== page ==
Cigarette smoke-induced mitochondrial fragmentation and dysfunction in human airway smooth muscle

Bharathi Aravamudan, Alexander Kiel, Michelle Freeman, Philippe Delmotte, Michael Thompson, Robert Vassallo, Gary C. Sieck, Christina M. Pabelick, Y. S. Prakash

Research output: Contribution to journalArticle

80 Scopus citations

Abstract

The balance between mitochondrial fission and fusion is crucial for mitochondria to perform its normal cellular functions. We hypothesized that cigarette smoke (CS) disrupts this balance and enhances mitochondrial dysfunction in the airway. In nonasthmatic human airway smooth muscle (ASM) cells, CS extract (CSE) induced mitochondrial fragmentation and damages their networked morphology in a concentration-dependent fashion, via increased expression of mitochondrial fission protein dynamin-related protein 1 (Drp1) and decreased fusion protein mitofusin (Mfn) 2. CSE effects on Drp1 vs. Mfn2 and mitochondrial network morphology involved reactive oxygen species (ROS), activation of extracellular signal-regulated kinase (ERK), phosphatidylinositol 3-kinase (PI3K)/ protein kinase B (Akt), protein kinase C (PKC) and proteasome pathways, as well as transcriptional regulation via factors such as NF-κB and nuclear erythroid 2-related factor 2. Inhibiting Drp1 prevented CSE effects on mitochondrial networks and ROS generation, whereas blocking Mfn2 had the opposite, detrimental effect. In ASM from asmatic patients, mitochondria exhibited substantial morphological defects at baseline and showed increased Drp1 but decreased Mfn2 expression, with exacerbating effects of CSE. Overall, these results highlight the importance of mitochondrial networks and their regulation in the context of cellular changes induced by insults such as inflammation (as in asthma) or CS. Altered mitochondrial fission/fusion proteins have a further potential to influence parameters such as ROS and cell proliferation and apoptosis relevant to airway diseases.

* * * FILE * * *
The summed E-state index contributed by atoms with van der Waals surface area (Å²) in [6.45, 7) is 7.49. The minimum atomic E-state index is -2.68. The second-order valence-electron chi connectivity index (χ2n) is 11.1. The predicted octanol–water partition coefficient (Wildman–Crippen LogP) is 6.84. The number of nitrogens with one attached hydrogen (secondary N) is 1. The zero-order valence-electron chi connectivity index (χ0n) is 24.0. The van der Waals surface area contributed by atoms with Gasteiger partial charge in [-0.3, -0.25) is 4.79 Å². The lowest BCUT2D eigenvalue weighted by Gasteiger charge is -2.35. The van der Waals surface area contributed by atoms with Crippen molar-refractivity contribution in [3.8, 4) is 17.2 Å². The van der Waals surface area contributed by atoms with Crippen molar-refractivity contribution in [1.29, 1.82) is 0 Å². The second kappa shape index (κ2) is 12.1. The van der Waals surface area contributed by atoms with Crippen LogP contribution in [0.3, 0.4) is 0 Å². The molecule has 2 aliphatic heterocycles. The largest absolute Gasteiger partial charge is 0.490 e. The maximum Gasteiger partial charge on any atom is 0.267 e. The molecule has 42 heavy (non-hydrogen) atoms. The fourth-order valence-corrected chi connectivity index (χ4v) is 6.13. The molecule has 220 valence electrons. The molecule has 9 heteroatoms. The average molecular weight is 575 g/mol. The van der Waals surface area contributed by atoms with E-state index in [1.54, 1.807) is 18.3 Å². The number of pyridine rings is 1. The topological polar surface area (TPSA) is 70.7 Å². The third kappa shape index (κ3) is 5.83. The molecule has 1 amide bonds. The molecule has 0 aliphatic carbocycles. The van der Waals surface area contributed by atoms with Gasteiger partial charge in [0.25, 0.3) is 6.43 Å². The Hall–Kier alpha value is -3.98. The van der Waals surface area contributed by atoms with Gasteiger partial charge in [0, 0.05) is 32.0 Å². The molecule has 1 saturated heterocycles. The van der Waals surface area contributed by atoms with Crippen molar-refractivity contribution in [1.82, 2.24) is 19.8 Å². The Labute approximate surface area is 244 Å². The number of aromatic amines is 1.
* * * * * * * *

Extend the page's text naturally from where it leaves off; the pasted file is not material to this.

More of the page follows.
Original languageEnglish (US)
Pages (from-to)L840-L854
JournalAmerican Journal of Physiology - Lung Cellular and Molecular Physiology
Volume306
Issue number9
DOIs
StatePublished - May 1 2014

Keywords

  • Asthma
  • Dynamin-related protein 1
  • Mitochondria
  • Mitofusin 2
  • Signaling

ASJC Scopus subject areas

  • Physiology
  • Pulmonary and Respiratory Medicine
  • Physiology (medical)
  • Cell Biology

Fingerprint Dive into the research topics of 'Cigarette smoke-induced mitochondrial fragmentation and dysfunction in human airway smooth muscle'. Together they form a unique fingerprint.

  • Cite this